Research by the Education Endowment Foundation has shown that effective strategies for metacognition and self-regulation have consistently high levels of impact and can be particularly effective for low achieving and disadvantaged pupils. This Thinking Moves A – Z course supports every step of the EEF’s recommended framework for metacognition and self-regulated learning.

Calling all thinking teachers! Get ahead and have fun by joining our online A-Z Thinking Moves training on 6th July. *Discounts available for student teachers*

There are a few places available on our July online A-Z Thinking Moves (Metacognition) training course, accredited by Dialogueworks. This course is excellent for teachers, school leaders and youth group leaders – plus we are offering significant discounts for student teachers who attend the July training.

Why Thinking Moves?

 Our thinking ability is what makes us distinctively human.  Yet we have no generally accepted approach to teaching thinking – and no common vocabulary to describe different ways of thinking.  This, when you think about it, is extraordinary.  Imagine trying to teach or learn maths if we did not have commonly accepted terms such as add, subtract, multiply and divide.

Thinking Moves A – Z  provides a vocabulary for thinking.  The moves themselves are not new – we all use them in our learning and our life every day.  But now we have a way of talking about how we think, and that gives us a means to work on improving the effectiveness of our thinking. 

The details:

Each place costs only £125 per person and includes:

  • 6 hrs online training plus webinars and a PDF copy of the A-Z Thinking Moves book.
  • Access to the premium resources from Dialogueworks – a comprehensive bank of lesson plans, assembly plans,
  • Online support from Paula and Rebecca at Permanent Education once you go back to school.

The next course is:

3.30-5.30 pm – 6th, 8th and 13th July – To secure your place contact us at enquiry@permanenteducation.org or call 07914 853919

Metacognition made simple

Research by the Education Endowment Foundation has shown that effective strategies for metacognition and self-regulation have consistently high levels of impact and can be particularly effective for low achieving and disadvantaged pupils. This Thinking Moves A – Z course supports every step of the EEF’s recommended framework for metacognition and self-regulated learning.

Anyone for Cakersize?

I had never heard of this before until tonight when running one of our Arts Award sessions with young people in Tameside to talk about ‘Our Community’ and one of the girls mentioned that a Cakersize club was part of her community…

These are great sessions and always remind me of how wise and aware our young people are. In these sessions we talk about what community means to us and how we can express what we think through talking and art. Here are some of the wonderful thoughts of tonight’s Scouts Group.

If you have a group of young people (under 12 yrs old) in Tameside who love talking and love art then let us know – we would be happy to run this Arts Award for you – FREE OF CHARGE and ONLINE (two one hour sessions with a bit of homework in between) PLUS – all of the participants who finish their booklets will receive a Discover Arts Award from the Arts Council of England.

Contact us at enquiry@permanenteducation.org

PS: I am still not sure if Cakersize is a thing..?

Can we programme a robot to have good taste?

During an online Philosophy Club for 7-11 year olds – where we were discussing if robot teachers are a good idea – one young participant asked Can we programme a robot to have good taste?

This question really struck me as it is a subject that I am currently grappling with for my research…what is success in life and who decides?

The young philosopher was using her question to highlight the problems that a robot teacher might face when giving feedback on a piece of work and deciding if it was ‘good’ or ‘bad’. Others in the group then pursued many of the avenues that you may imagine – asking – What is a good picture? What if it was scribbly but the child was really young or had tried really hard? What about if it was a really abstract picture, how could the robot think that was good? Is this fair?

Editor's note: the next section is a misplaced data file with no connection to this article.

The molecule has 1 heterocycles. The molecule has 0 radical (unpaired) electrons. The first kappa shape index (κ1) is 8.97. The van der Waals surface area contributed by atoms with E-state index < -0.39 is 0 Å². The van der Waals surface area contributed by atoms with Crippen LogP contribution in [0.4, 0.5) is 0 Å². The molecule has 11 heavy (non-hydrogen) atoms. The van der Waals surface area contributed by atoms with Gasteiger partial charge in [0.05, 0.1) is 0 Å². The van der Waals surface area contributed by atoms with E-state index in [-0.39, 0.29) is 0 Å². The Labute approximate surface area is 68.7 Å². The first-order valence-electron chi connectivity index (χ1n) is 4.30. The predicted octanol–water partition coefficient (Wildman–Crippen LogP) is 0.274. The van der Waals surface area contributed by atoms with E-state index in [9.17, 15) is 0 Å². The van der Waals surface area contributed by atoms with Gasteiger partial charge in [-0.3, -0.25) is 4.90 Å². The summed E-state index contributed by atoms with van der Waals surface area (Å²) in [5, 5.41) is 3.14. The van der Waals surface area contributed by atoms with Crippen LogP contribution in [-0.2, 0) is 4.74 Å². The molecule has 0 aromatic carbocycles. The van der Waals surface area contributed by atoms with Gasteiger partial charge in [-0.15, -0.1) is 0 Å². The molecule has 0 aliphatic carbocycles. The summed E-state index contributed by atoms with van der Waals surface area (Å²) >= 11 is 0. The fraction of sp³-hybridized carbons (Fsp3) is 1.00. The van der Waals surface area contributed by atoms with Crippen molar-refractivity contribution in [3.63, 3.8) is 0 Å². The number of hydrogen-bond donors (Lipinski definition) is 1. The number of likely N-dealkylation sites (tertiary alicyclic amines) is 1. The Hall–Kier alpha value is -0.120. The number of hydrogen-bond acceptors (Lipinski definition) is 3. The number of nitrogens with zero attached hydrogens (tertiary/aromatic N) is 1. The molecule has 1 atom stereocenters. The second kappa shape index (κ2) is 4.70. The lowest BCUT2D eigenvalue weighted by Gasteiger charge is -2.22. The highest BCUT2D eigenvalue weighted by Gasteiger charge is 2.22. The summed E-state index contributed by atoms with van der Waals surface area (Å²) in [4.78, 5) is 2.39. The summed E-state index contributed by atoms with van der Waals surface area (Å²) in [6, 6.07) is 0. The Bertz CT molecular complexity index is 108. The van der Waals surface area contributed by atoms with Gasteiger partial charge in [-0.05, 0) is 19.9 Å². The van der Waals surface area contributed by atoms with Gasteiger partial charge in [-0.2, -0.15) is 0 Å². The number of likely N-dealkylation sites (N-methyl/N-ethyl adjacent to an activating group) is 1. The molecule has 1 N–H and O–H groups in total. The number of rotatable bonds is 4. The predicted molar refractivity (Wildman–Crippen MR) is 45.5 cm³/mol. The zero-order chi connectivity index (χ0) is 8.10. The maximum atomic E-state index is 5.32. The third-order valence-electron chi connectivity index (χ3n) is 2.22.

One way round this, suggested by the initial questioner, is that the robot learns the rules of the curriculum – it is either right or wrong….

When reflecting on the session I found myself asking – what is a teacher doing that a robot can’t? when we exercise our judgement on a piece of work can we ever be completely fair. Schubert (2014) explains this quandary through his writing about Bourdieu’s definition of symbolic violence ‘ Taste would seem to be a personal quality but it is actually social…Each time a member of society expresses a preferencethey are expressing , however unwittingly, the predispositions of the structured structure that is habitus.‘ We express a preference through the filter of everything that we have experienced so far in life.

Taste classifies, and it classifies the classifier, social subjects, classified by their classifications, distinguish themselves by the distinctions they make, between the beautiful and the ugly, the distinguished and the vulgar, in which their position in the objective classification is expressed or betrayed.

Bourdieu, 1979

This leads me to ask what teaching and learning is really about? is it about recognising when children are able to reproduce established and ‘proven to be correct’ types of art, maths answers, stories and facts about the world or is it something else? What about social interactions – can we only recognise one way or are their many? What does this say about diversity in education and in society?

Perhaps most importantly for me, how then can we enable children to say or contribute something new to society? Do we need to remember the perennial line…if we always do what we’ve always done, then we will always have what we’ve already got. Personally, I think that we really do need some new thinking if we are to move on as a society, build greater resilience so that we can thrive and not just survive in our increasingly uncertain future.

The final thought has to come from a child ‘I think that if we allow robots to do too much for us then we will forget our skills and eventually we will forget how to be human.’

Is the purpose of education to help us to be human?

What do you think?

P4C Plus is fun – students and teachers love it – now available online – the perfect CPD for the new normal! #dialoguewks #p4c

I am really pleased to now be able to offer P4C Plus online for all schools thinking about how to equip their teachers for the new normal…P4C Plus is an approach to teaching and learning based on philosophical inquiry.  It shows teachers how to teach through dialogue, facilitate student-led inquiries and get to know the students better.

P4C Plus shows students how to think independently,  reason effectively, communicate persuasively and explore their values.  The students have a safe space to discuss views on a wide range of topics.

Dialogueworks